Well, no matter what type of essay you are writing you always need an introduction (or thesis statement), a body, and a conclusion, in that order. Let's see what you've got here:
"My family environment influenced my personality and nature by providing me with the confidence to succeed in a challenging environment. This is a good introduction because it is a complete sentence that answers the prompt. The reader has a good idea of what you are going to tell them with a lead-in such as this one.
In addition, I have two younger sisters that helped me mature quicker and understand that my attitude and actions outside of school are as important as in school. As a result, I have learned to look at myself through other people's perspective and change my behavior to avoid any misunderstandings and to demonstrate a responsible personality. The family environment molded me into a more understanding person and helped me to perform to the best of my abilities. My family gives me full support during swimming competitions and school activities and has put my success at the top of their priorities. However, more specifically, my mom was the biggest factor in creating the person I am to this day. Good wrap-up and lead in to the next paragraph. Good oraganization.
My mom's nonstop support and guidance kept me on the straight and narrow throughout my school career and motivated me to place my full effort into my work. Whether I was swimming competitively or preparing for a test, she convinced me to focus on the most efficient ways to review materials before a test and taught me to over-prepare
. Instead of cramming before
the date of the test, she taught me to study an hour each night in order to keep focused on the material and efficiently retain the information. I was motivated by the high expectations she placed on me to improve my grades in school and take more challenging course work. During my junior year, I felt intimidation at the beginning of a difficult course and wanted to switch courses but my mother said "no" and refused to let me. I took the course anyway
and rebounded from the slow start to improve my grade after allotting more study time to demanding courses. I learned that by putting more effort and pride into my work I can succeed no matter how difficult a course may seem. I felt full of pride after performing well in the course and owed much of my success to my mother's prodding. I arrived early each and every swim practice,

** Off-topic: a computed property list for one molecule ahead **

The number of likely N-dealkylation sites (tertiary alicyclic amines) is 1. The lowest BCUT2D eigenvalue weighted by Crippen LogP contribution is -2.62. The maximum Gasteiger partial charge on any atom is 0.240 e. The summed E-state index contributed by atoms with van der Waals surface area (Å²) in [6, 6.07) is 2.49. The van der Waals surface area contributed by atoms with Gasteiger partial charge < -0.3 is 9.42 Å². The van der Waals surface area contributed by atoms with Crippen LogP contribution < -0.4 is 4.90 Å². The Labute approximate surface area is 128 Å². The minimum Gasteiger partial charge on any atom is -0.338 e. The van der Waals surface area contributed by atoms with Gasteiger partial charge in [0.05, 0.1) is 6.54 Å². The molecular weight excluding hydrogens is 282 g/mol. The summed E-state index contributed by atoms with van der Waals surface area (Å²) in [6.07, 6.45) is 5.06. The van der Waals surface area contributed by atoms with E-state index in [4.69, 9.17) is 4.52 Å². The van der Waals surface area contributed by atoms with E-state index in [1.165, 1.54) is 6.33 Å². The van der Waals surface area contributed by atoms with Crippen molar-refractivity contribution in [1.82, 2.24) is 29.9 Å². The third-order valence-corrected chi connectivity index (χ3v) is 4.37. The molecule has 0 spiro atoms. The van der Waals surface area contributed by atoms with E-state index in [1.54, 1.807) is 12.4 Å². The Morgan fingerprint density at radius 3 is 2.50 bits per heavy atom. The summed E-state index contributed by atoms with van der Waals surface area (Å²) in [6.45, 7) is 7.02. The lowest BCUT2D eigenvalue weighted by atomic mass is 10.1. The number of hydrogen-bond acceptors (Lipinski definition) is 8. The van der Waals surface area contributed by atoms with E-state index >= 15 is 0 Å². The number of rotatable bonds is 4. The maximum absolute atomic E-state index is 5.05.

rain or shine,
in order to prepare for swim meets. However, my success in swimming was owed to a large part to my mom's consistency in driving me to swim practice and helped instill a hard work ethic. This is a good conclusion for this, but there is no lead-in to your next paragraph to let your reader know you are changing topics. A smooth transition between the two is best.
I study for small and large tests the same and view them as equal in importance. I complete homework at all times and understand that preparation is the most important part of preparing for tests. Again, watch using "prepare" too many times too close together; it becomes redundant.
After understanding how much I took attending a private school for granted, I changed my attitude and wanted to succeed in each respective year. Now, I am using this top notch education to my advantage and strive to perform well in all my classes no matter the difficulty. The overall relief and joy that I
experience when I
get an "
on a test cannot be matched. Taking pride in my work has been my biggest step in embracing my work and allotting different tasks for each period of time during the day in order to make sure I will be able to complete work to the best of my ability. Being raised under strict standards, I understand the importance of setting goals to provide guidance and confidence when shooting for a goal that is far off."
Again, watch your use of the pronoun "you." Instead, use "I" or "one." Your ending is also a bit abrupt; think of a way to soften it up a bit. Possibly making "Taking pride in my work..." a new paragraph could ease this.